Tuesday, July 26, 2011

Cucumber Soup

In addition to pounds of eggplants and everything you'd need for a vegetarian lasagna, I've been getting ample cucumbers in my CSA share.  This fact, combined with 100+ degree days, makes cucumber soup a natural go-to.

As my mom says, "if you are what you eat, then I'm fast, cheap, and easy!"  This recipe fits those qualifications, as well as being healthy and no-cook!

Cucumber Soup

1.5 c cucumbers, peeled, seeded, and cut into chunks
1 c plain yogurt (pick your own fat content)
1 T dill (though I've been using basil because I have oodles growing on my patio)
1 T olive oil (or less, you decide)
Salt and Pepper to taste

Throw everything in a food processor or blender for a few minutes and serve!  

This takes about five minutes start to finish, and makes 1-4 servings depending on how hungry you are.

Monday, July 25, 2011

Vegetarian Lasagna

I joined a CSA this year.  It stands for Community Supported Agriculture, and you basically buy a portion of the farm, and pick up your "share" of the produce every week.  We started with greens and root vegetables in the spring, but now that it's the height of summer the bounties seem endless!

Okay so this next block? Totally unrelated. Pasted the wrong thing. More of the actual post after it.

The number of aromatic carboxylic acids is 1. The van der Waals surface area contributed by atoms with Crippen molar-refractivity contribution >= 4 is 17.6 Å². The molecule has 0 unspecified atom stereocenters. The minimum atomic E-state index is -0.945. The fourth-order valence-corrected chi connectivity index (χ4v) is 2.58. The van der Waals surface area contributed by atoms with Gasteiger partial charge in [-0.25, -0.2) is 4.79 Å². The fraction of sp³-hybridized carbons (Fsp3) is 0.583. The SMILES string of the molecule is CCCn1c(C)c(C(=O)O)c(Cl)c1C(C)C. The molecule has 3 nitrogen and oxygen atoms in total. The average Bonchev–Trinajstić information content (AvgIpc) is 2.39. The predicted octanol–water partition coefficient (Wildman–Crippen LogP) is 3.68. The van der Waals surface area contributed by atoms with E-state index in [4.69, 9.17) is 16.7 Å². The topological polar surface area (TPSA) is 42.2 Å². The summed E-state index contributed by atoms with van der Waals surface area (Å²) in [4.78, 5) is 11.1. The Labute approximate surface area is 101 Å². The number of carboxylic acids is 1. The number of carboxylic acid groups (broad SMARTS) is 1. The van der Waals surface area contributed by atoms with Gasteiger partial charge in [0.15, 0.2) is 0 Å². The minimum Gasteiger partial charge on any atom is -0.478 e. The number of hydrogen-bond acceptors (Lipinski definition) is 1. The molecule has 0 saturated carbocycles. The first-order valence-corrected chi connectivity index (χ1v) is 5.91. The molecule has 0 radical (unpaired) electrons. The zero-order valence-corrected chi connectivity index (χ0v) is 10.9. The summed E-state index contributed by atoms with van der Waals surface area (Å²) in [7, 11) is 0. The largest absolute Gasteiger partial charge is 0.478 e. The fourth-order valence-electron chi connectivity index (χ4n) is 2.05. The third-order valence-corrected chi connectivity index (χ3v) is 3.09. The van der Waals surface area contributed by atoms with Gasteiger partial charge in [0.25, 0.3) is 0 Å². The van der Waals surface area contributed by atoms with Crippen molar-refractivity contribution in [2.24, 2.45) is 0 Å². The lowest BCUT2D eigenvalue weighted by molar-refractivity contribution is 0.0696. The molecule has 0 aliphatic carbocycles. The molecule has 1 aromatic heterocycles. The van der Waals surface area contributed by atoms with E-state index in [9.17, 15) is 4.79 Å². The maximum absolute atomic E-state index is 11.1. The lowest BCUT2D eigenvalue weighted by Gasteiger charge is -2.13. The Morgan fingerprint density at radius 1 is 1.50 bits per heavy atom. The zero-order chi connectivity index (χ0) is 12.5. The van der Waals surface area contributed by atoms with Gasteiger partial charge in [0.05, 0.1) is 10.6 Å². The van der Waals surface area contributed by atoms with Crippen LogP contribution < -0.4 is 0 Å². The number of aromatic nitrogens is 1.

I only cook for myself (and sometimes Tommy); what to do with all these wonderful veggies?!?!

My share this week had almost ALL the ingredients for vegetarian lasagna, so I went with that!

I combined recipes from my friends Aliya and Eric with a recipe from my Mom (adapted from the Southern Living Complete Do Ahead Cookbook) to come up with this one below.  While it seemed like a substantial amount of prep, it was very tasty and provided lunch for a week!  I discovered it's crucial to saute all the veggies first so the final product isn't too watery.  Tommy really looked at this askance when he realized I substituted noodles with zucchini and eggplant, but he ate two huge servings, so it must have turned out pretty well!!!

Vegetarian Lasagna:

Prep time: 1 hour, Total time: 2 hours
Serves 12

2 large zucchini
1 eggplant 
1/2 pound fresh mushrooms, sliced 
1/2 c roasted red bell pepper, chopped 
1 c grated carrots
2 cloves garlic 
1 c chopped onion 
2 T melted butter
3 T olive oil 
2 c ricotta cheese
2 eggs, beaten
1/2 c fresh Parmesan cheese, grated
3 T fresh parsely
1 t dried oregano
1/2 t dried basil
15 oz. jar of your favorite spaghetti sauce
6 oz. can tomato paste (I used roasted garlic flavor)
2 roma tomatoes, coarsely chopped
2 c shredded mozzarella cheese

1. Peel eggplant and slice thinly into large sheets (these and the zucchini become your noodles).  Salt and let sit in a colander for about 20 minutes.  Rinse and pat dry.